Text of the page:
Wednesday, March 14, 2018
For Linda Stein, art and activism go hand in hand. An artist for more than four decades, Stein has addressed such topics as bullying, persecution, and gender justice in her work, drawing on history from the Holocaust to 9/11. Her central interest in gender empowerment led her to create the ongoing project The Fluidity of Gender: Sculpture by Linda Stein. This traveling multimedia exhibition, which has been presented at more than 24 museums and universities around the country, was on view at the Santa Barbara Center for Art, Science & Technology (SBCAST) when I visited it and has since been moved to Via Maria Villa for the duration of its run as part of Stein’s spring residency with The Squire Foundation.
Begun in 2010, The Fluidity of Gender features sculptures created primarily out of leather, metal, or mixed media, as well as prints and video. Drawing inspiration from figures such as Wonder Woman with whom female bravery is front and center, the sculptures blur the line between perceptions of masculinity and perceptions of femininity through androgynous shapes. Many of the works project a skin-like coat of armor in which zippers or badges create the impression of toughness; others are embellished with comic strips and altered graphics extolling progress in gender justice. And while androgyny may be key, Stein still creates identifiable curves of breasts or hips, celebrating these features equally as one may pecs or abs.
Walking into the exhibition feels a bit like walking into a room of Roman sculpture — though far more colorful. Mounted on mannequins or pedestals, Stein’s works appear as a collection of torsos. But while the impact of the figure may be similar, idealization is nowhere to be found. Celebrating distinctiveness, the sculptures’ subtle details are like codes to be deciphered. Visitors are invited to try on a selection of the wearable pieces and embody the persona they exude; the sculptures thus become performed. When hung on the wall, the works imply the presence of giant, omnipotent Venus de Milos wrapped in leather and suede. Here, toughness blends with the mythical to create figures that feel both prehistoric and modern.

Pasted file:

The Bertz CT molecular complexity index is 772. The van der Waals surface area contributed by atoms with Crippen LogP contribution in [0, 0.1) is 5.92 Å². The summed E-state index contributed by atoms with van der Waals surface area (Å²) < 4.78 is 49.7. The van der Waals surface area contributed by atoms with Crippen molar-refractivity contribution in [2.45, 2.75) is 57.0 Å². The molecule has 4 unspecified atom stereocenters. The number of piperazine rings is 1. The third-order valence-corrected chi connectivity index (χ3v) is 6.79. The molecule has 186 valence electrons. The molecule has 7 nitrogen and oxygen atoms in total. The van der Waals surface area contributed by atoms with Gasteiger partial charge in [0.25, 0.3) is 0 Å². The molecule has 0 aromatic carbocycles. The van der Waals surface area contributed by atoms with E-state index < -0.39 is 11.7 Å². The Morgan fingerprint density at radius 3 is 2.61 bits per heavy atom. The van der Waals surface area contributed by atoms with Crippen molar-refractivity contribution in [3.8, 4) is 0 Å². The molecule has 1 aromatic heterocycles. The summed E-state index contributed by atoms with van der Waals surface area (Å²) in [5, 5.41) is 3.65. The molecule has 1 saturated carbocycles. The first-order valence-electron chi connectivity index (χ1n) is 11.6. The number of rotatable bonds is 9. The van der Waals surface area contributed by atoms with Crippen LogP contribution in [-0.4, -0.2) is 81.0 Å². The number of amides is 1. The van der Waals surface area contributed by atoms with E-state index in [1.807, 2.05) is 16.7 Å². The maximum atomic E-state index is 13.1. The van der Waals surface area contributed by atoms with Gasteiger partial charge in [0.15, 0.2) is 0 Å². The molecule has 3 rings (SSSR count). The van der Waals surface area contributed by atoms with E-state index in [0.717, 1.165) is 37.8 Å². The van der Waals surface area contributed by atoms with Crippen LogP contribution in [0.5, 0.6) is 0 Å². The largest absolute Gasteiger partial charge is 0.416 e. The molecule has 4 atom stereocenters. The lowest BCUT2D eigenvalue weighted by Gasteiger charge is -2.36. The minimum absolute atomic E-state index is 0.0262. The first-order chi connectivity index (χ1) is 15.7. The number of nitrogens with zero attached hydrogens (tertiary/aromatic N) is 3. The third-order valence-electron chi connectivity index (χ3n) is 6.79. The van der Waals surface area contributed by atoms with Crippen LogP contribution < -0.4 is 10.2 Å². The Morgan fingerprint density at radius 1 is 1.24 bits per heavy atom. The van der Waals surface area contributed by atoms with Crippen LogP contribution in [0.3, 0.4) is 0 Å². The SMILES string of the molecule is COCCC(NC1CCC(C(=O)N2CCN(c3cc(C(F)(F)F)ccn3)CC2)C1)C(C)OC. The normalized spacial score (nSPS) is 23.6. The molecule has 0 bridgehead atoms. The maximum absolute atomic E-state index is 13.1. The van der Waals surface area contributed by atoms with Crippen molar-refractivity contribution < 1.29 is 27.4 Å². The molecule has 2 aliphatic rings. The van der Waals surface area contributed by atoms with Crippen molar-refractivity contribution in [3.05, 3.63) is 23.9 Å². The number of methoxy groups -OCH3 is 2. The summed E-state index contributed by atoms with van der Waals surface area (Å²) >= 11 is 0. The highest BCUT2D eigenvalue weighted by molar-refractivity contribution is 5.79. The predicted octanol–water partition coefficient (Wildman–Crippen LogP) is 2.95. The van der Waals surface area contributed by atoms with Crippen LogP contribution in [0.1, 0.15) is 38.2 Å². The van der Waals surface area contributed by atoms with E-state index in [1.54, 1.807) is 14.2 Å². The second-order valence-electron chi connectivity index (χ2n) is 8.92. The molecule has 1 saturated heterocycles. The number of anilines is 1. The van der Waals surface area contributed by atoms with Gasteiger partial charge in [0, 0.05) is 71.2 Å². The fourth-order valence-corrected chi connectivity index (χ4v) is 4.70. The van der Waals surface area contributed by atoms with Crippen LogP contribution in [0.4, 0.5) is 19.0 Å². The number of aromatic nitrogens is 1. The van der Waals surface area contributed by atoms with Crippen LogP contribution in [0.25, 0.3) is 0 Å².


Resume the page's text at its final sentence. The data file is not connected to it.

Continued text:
In an interview I conducted with the artist, Stein expressed the importance of uplifting others and creating works in which empathy can be taught and felt. Always incorporating educational components in her exhibitions through direct outreach to students or public lectures, she consistently thinks about how the work can be activated and serve as a point of departure for empowerment. Exploring how heroism and strength can be projected through the lens of clothing, gender, and popular culture, she invites viewers to consider the relationship between protection and expression.
Stein’s lived experience reflects this focus. Starting out as an abstract artist, she became drawn to more figural shapes and to the concept of protection after being forced to flee from her Tribeca home on 9/11/2001. Knowing this history, one may view the sculptures as shields — the literal armor keeping one safe from bodily harm. But they are equally about the concept of camaraderie, the idea that, whether one is male or female, survival is something experienced together. Furthermore, as powerful as they may look, the sculptures are created out of thrifted textiles and accessories — materials that carry histories from the bodies they once adorned. Indeed, the works are about vulnerability as much as they are about power.
Whether through prints, sculpture, or storytelling, Stein’s art invites individuals to ask: Who is a hero? By breaking down stereotypes and creating dialogue, she makes her intention clear: She wants her audience to engage with the shapes, materials, and messages of the sculptures and perhaps even try one on.
The Fluidity of Gender: Sculpture by Linda Stein is on view at Via Maria Villa (4515 Via Maria) through April 25. An interactive lecture with the artist will be part of the Squire Foundation fundraiser CRAV: Artful Sensations on Thursday, March 22, 5:30-8:30 p.m. For more information, visit thesquirefoundation.org.